On June 10, 2011, Oracle announced that SAP applications had been certified for use with their Exadata Database Machine. I was intrigued as to what this actually meant, what was included, what requirement was this intended to address and what limitations might be imposed by such a system. First the meaning: Did this mean that you could actually run SAP applications on an Exadata system? Absolutely not! Exadata is a database machine. It runs Oracle RAC. Exadata has been on the market for almost 2 years. Oracle 11G RAC has been certified to run SAP databases for well over a year now. Now, there is a formal statement of support for running SAP databases on Exadata. So, the obvious question, at least to me, is why did it take so long? What is fundamentally different about Oracle RAC on Exadata vs. Oracle RAC on any x86 cluster from an SAP perspective? To the best of my knowledge, SAP sees only a RAC cluster, not an Exadata system. I offer no conclusion, just an observation that this “certification” seems to have taken an awfully long time.

What was included? As mentioned before, you can’t run SAP applications on Exadata which means that you must purchase other systems for application servers. Thankfully, you can run the CI on Exadata and can use Oracle Clusterware to protect it. In the FAQ and white papers published by Oracle, there is no mention of OracleVM or any other type of virtualization. While you can run multiple databases on a single Exadata system, all would have to reside in the same set of OS images.  This could involve multiple Oracle instances, whether RAC or not, under one OS, multiple databases under one Oracle instance, or even running different database instances on different nodes, for example.   Many customers chose to have one OS image per database instance to give them the flexibility of upgrading one instance at a time. Apparently, that is not an option when a customer chooses to use Exadata, so if a customer has this requirement, they may need to purchase additional Exadata systems. So, it might seem natural to assume that all of the software required or recommended to support this environment would be included in the SAP OEM edition of Oracle, but that would be wrong. Since Exadata is based on Oracle RAC, the RAC license must be obtained either through an additional cost for the OEM license from SAP or directly through Oracle. Active DataGuard and Real Application Testing, optional components but considered by many to be important when RAC is utilized, are also not included and must be purchased separately. Lastly, Oracle Exadata Storage Server must be purchased separately.

So, what problem is this intended to solve? Scalability? IBM’s System X, as well as several other x86 vendors, have published SAP 2-tier benchmarks in excess of 100,000 SAPS not to mention over 680,000 for IBM’s Power Systems. Using the typical 1:4 ratio of database to application server SAPS, this means that you could support an SAP requirement of at least 500,000 SAPS with a single high end x86 database server. Perhaps 1% or less of all SAP implementations need more capacity than this, so this can’t be the requirement for Exadata. How about high availability? Oracle RAC was already available on a variety of systems, so this is not unique to Exadata. A primary requirement of HA is to physically separate systems but Exadata places all of the nodes in a single rack, unless you get up to really huge multi-rack configurations, so using Exadata would go contrary to HA best practices.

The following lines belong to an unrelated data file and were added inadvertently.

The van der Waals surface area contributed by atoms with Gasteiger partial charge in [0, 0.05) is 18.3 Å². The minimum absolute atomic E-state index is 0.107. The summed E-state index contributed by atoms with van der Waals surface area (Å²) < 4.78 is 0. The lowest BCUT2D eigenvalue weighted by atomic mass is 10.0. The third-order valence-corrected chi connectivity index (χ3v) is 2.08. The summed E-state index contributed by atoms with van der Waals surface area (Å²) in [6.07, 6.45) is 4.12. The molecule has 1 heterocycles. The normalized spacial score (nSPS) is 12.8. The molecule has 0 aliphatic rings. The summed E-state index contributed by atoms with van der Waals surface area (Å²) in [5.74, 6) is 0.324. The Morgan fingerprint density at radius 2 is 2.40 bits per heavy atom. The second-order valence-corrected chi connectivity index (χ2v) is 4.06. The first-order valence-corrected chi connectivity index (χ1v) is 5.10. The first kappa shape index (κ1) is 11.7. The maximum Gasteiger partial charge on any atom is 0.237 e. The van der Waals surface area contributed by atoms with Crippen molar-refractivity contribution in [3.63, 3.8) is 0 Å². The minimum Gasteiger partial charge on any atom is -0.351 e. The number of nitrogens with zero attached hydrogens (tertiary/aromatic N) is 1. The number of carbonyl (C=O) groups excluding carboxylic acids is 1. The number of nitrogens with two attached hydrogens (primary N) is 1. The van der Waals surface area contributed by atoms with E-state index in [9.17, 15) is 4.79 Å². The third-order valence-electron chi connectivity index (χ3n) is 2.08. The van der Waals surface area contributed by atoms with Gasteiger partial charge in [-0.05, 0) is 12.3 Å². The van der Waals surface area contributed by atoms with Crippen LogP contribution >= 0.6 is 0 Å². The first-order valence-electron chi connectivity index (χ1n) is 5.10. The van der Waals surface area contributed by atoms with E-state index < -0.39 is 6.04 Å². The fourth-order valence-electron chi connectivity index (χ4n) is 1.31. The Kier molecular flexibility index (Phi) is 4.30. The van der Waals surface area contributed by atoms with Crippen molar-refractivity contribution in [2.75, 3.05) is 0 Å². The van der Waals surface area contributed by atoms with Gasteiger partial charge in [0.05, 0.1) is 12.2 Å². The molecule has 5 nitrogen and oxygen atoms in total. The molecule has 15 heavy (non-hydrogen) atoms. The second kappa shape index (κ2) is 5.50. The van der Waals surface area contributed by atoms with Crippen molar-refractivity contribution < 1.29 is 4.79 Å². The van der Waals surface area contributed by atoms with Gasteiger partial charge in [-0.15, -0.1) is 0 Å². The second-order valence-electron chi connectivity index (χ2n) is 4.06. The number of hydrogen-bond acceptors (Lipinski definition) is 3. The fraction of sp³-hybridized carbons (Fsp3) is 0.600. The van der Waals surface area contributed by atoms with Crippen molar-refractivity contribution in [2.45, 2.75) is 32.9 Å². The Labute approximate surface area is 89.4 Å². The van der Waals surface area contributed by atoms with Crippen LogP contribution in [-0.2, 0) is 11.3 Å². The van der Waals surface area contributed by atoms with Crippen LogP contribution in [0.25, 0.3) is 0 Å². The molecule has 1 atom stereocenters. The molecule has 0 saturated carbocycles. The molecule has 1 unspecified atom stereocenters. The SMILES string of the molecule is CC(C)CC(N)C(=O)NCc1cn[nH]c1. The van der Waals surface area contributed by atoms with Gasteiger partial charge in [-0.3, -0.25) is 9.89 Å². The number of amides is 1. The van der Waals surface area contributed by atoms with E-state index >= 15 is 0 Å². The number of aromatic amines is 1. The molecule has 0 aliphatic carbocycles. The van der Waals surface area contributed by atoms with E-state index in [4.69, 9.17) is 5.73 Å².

Let us not forget about limitations. Already mentioned is the lack of virtualization. This can be a major issue for customers with more than one database. But what about non-production? For a customer that requires a database server for each of development, test and QA, not to mention pre-prod, post-prod or any of a variety of other purposes, this could drive the need for multiple other Exadata systems and each would have a radically more capacity than a customer could reasonably be expected to utilize. What is a customer has an existing storage standard? Exadata supports only its own storage, so must be managed separately. Many customers utilize a static and/or space efficient image of the database for backup purposes but that requires a storage system that supports such a capability not to mention the ability to mount that image on a separate server, both of which are not possible with Exadata.  A workaround might involve the use of Active Data Guard to create a synchronous copy on another system which can be utilized for backup purposes, but not only does this come with additional cost, but is more complex, is not space efficient and might require additional systems capacity.  And then there are the known limitations of RAC for SAP.  While SAP is RAC enabled, it is not RAC aware. In other words, each SAP application server must be uniquely associated with a single RAC node and all traffic directed to that node. If data is located in the memory of another RAC node, that data must be moved, through cache fusion, to the requesting node, at a speed of over 100,000 times slower than the speed of moving data through main memory. This is but one of the many tuning issues related to RAC but not intended as a knock to RAC, just a reality check. For customers that require the highest possible Oracle database availability, RAC is the best choice, but it comes at the cost of tuning and other limitations.

I am sure that I must be missing something, but I can’t figure out why any customer would need an Exadata system for SAP.

July 27, 2011 Posted by | Uncategorized | , , , , , , , , , , , , , , , , , , , , | Leave a comment